He and his brother ended up in rescue as the man who owned them had died and no-one else in the family wanted to take them on. Having met his brother, who was the more energetic of the two, I do get where they were coming from.
molly29 Thu 14-Feb-13 19:05:25
Just found a breed quiz that just gave the result of a cocker spaniel!
Molly do you have a link to the quiz please?
There is a litter of Labrador crosses at Many Tears at the moment (may be crossed with a spaniel Dad, although they're not sure) Have a look - would be hell of a lot cheaper than a "bought" cockapoo www.manytearsrescue.org/display_mtar_dog.php?id=6170
Also, Four Paws Animal Rescue has some staffie cross puppies www.fourpawsanimalrescue.org.uk/page2.html Could try looking at Hope Rescue as well. Google Dog Pages and find relevant pages for rescues in your area.
Please do go to your local rescue and see what they can recommend for you.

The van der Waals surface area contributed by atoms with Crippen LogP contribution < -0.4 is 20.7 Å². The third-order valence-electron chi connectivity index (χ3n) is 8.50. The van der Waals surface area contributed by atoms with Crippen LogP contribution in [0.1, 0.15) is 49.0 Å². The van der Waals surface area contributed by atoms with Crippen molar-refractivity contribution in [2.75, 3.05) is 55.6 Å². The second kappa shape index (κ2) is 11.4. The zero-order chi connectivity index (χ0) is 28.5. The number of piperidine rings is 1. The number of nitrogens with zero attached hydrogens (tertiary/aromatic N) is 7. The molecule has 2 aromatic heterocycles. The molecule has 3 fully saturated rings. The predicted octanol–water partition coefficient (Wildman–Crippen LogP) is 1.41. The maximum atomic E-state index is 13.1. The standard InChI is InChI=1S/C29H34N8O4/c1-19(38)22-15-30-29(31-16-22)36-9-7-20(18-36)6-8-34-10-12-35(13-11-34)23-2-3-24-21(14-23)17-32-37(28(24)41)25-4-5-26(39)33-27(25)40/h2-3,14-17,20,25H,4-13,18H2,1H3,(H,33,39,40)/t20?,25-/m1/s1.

It's great that you're asking for advice, so many people rush into getting a dog without thinking.
When my parents got our dog, he was a puppy and it was hard work - and that was when me and my brother were in our late teens so there were four people on-hand to train him. I would definitely recommend going for an older dog as they're calmer and you can see their temperament.
Hope Rescue and Four Paws Rescue are both excellent rescues who insist on all their dogs spending time in a foster home before adoption. This is an excellent policy which means that all dogs have time to be thoroughly assessed before rehoming, particularly important for homes with children. Both charities are very well run, with good teams of highly committted volunteers and I have regular contact with both (though not directly a volunteer for either). In fact I am seeing people from both at a meeting tomorrow with Welsh Govt. If you adopt from either of these organisations, you can do so with confidence.
Brilliant sites, thinking there should be more organisations like this, as it is a worry to adopt a dog when you have small children, will be keeping a beady eye on them.x